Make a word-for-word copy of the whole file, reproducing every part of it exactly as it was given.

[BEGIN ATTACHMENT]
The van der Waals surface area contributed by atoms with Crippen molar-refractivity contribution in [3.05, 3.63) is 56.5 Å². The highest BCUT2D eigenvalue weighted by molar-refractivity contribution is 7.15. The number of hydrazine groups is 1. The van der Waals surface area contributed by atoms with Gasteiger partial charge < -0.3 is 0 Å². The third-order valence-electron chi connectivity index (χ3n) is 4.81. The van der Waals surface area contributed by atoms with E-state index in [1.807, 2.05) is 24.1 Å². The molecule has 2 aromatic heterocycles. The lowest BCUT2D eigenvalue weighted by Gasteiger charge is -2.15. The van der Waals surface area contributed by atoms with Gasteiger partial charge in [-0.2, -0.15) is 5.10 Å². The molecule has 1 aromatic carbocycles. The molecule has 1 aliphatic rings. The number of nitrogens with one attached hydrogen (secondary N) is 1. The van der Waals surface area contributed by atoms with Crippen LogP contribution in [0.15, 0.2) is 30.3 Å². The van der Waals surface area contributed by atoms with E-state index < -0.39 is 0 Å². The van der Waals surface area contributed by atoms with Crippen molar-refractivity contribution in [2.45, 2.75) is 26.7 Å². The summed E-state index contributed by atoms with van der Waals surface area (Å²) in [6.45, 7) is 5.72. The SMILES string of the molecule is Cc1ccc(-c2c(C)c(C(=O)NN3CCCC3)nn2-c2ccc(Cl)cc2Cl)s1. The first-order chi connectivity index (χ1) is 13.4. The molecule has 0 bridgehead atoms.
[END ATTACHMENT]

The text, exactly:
The van der Waals surface area contributed by atoms with Crippen molar-refractivity contribution in [3.05, 3.63) is 56.5 Å². The highest BCUT2D eigenvalue weighted by molar-refractivity contribution is 7.15. The number of hydrazine groups is 1. The van der Waals surface area contributed by atoms with Gasteiger partial charge < -0.3 is 0 Å². The third-order valence-electron chi connectivity index (χ3n) is 4.81. The van der Waals surface area contributed by atoms with E-state index in [1.807, 2.05) is 24.1 Å². The molecule has 2 aromatic heterocycles. The lowest BCUT2D eigenvalue weighted by Gasteiger charge is -2.15. The van der Waals surface area contributed by atoms with Gasteiger partial charge in [-0.2, -0.15) is 5.10 Å². The molecule has 1 aromatic carbocycles. The molecule has 1 aliphatic rings. The number of nitrogens with one attached hydrogen (secondary N) is 1. The van der Waals surface area contributed by atoms with Crippen LogP contribution in [0.15, 0.2) is 30.3 Å². The van der Waals surface area contributed by atoms with E-state index < -0.39 is 0 Å². The van der Waals surface area contributed by atoms with Crippen molar-refractivity contribution in [2.45, 2.75) is 26.7 Å². The summed E-state index contributed by atoms with van der Waals surface area (Å²) in [6.45, 7) is 5.72. The SMILES string of the molecule is Cc1ccc(-c2c(C)c(C(=O)NN3CCCC3)nn2-c2ccc(Cl)cc2Cl)s1. The first-order chi connectivity index (χ1) is 13.4. The molecule has 0 bridgehead atoms.